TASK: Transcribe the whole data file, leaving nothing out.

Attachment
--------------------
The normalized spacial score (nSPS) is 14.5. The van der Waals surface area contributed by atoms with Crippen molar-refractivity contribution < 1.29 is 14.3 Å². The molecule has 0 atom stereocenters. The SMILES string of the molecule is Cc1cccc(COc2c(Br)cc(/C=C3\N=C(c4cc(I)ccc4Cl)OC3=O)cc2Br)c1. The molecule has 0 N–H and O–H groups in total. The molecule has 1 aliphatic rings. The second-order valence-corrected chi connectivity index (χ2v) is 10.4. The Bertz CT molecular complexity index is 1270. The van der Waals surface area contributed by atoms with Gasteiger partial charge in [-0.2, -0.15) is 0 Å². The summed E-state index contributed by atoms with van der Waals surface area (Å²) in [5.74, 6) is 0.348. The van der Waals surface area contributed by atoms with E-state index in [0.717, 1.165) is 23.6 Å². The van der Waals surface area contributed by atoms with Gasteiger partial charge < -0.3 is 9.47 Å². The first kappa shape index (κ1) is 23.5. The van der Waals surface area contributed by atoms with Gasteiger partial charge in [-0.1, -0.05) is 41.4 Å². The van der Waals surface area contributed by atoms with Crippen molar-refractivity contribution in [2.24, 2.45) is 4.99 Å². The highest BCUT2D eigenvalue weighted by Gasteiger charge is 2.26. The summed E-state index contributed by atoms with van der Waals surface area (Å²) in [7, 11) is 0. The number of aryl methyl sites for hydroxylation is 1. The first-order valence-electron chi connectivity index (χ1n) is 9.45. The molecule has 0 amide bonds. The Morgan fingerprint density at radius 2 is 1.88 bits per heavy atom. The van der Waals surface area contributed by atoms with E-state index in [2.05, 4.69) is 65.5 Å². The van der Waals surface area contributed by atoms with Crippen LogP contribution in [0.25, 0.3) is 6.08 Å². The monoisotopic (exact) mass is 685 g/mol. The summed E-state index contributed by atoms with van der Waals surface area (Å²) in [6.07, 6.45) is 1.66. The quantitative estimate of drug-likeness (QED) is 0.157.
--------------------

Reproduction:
The normalized spacial score (nSPS) is 14.5. The van der Waals surface area contributed by atoms with Crippen molar-refractivity contribution < 1.29 is 14.3 Å². The molecule has 0 atom stereocenters. The SMILES string of the molecule is Cc1cccc(COc2c(Br)cc(/C=C3\N=C(c4cc(I)ccc4Cl)OC3=O)cc2Br)c1. The molecule has 0 N–H and O–H groups in total. The molecule has 1 aliphatic rings. The second-order valence-corrected chi connectivity index (χ2v) is 10.4. The Bertz CT molecular complexity index is 1270. The van der Waals surface area contributed by atoms with Gasteiger partial charge in [-0.2, -0.15) is 0 Å². The summed E-state index contributed by atoms with van der Waals surface area (Å²) in [5.74, 6) is 0.348. The van der Waals surface area contributed by atoms with E-state index in [0.717, 1.165) is 23.6 Å². The van der Waals surface area contributed by atoms with Gasteiger partial charge < -0.3 is 9.47 Å². The first kappa shape index (κ1) is 23.5. The van der Waals surface area contributed by atoms with Gasteiger partial charge in [-0.1, -0.05) is 41.4 Å². The van der Waals surface area contributed by atoms with Crippen molar-refractivity contribution in [2.24, 2.45) is 4.99 Å². The highest BCUT2D eigenvalue weighted by Gasteiger charge is 2.26. The summed E-state index contributed by atoms with van der Waals surface area (Å²) in [7, 11) is 0. The number of aryl methyl sites for hydroxylation is 1. The first-order valence-electron chi connectivity index (χ1n) is 9.45. The molecule has 0 amide bonds. The Morgan fingerprint density at radius 2 is 1.88 bits per heavy atom. The van der Waals surface area contributed by atoms with E-state index in [2.05, 4.69) is 65.5 Å². The van der Waals surface area contributed by atoms with Crippen LogP contribution in [0.25, 0.3) is 6.08 Å². The monoisotopic (exact) mass is 685 g/mol. The summed E-state index contributed by atoms with van der Waals surface area (Å²) in [6.07, 6.45) is 1.66. The quantitative estimate of drug-likeness (QED) is 0.157.